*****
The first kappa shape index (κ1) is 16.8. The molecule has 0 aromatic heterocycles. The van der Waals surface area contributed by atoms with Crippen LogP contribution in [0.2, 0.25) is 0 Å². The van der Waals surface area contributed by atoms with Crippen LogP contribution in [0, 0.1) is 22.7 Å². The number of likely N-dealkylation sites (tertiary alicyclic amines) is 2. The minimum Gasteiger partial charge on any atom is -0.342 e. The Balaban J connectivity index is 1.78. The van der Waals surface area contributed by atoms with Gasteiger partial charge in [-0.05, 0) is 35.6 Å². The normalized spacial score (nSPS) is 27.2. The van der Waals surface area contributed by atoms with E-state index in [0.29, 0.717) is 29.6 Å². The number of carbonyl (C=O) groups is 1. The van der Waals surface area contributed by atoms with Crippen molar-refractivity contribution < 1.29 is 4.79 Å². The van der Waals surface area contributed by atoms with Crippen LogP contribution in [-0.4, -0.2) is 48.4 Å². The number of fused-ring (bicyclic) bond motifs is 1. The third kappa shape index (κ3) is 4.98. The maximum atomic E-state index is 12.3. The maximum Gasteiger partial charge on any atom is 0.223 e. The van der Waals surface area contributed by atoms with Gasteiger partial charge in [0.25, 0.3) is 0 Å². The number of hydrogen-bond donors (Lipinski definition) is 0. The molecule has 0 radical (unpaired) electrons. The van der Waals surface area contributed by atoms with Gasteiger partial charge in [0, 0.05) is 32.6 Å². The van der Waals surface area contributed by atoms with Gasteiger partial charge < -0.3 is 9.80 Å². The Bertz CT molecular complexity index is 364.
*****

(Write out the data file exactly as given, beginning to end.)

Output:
The first kappa shape index (κ1) is 16.8. The molecule has 0 aromatic heterocycles. The van der Waals surface area contributed by atoms with Crippen LogP contribution in [0.2, 0.25) is 0 Å². The van der Waals surface area contributed by atoms with Crippen LogP contribution in [0, 0.1) is 22.7 Å². The number of likely N-dealkylation sites (tertiary alicyclic amines) is 2. The minimum Gasteiger partial charge on any atom is -0.342 e. The Balaban J connectivity index is 1.78. The van der Waals surface area contributed by atoms with Gasteiger partial charge in [-0.05, 0) is 35.6 Å². The normalized spacial score (nSPS) is 27.2. The van der Waals surface area contributed by atoms with E-state index in [0.29, 0.717) is 29.6 Å². The number of carbonyl (C=O) groups is 1. The van der Waals surface area contributed by atoms with Crippen molar-refractivity contribution < 1.29 is 4.79 Å². The van der Waals surface area contributed by atoms with Crippen LogP contribution in [-0.4, -0.2) is 48.4 Å². The number of fused-ring (bicyclic) bond motifs is 1. The third kappa shape index (κ3) is 4.98. The maximum atomic E-state index is 12.3. The maximum Gasteiger partial charge on any atom is 0.223 e. The van der Waals surface area contributed by atoms with Gasteiger partial charge in [0.25, 0.3) is 0 Å². The number of hydrogen-bond donors (Lipinski definition) is 0. The molecule has 0 radical (unpaired) electrons. The van der Waals surface area contributed by atoms with Gasteiger partial charge in [0, 0.05) is 32.6 Å². The van der Waals surface area contributed by atoms with Gasteiger partial charge < -0.3 is 9.80 Å². The Bertz CT molecular complexity index is 364.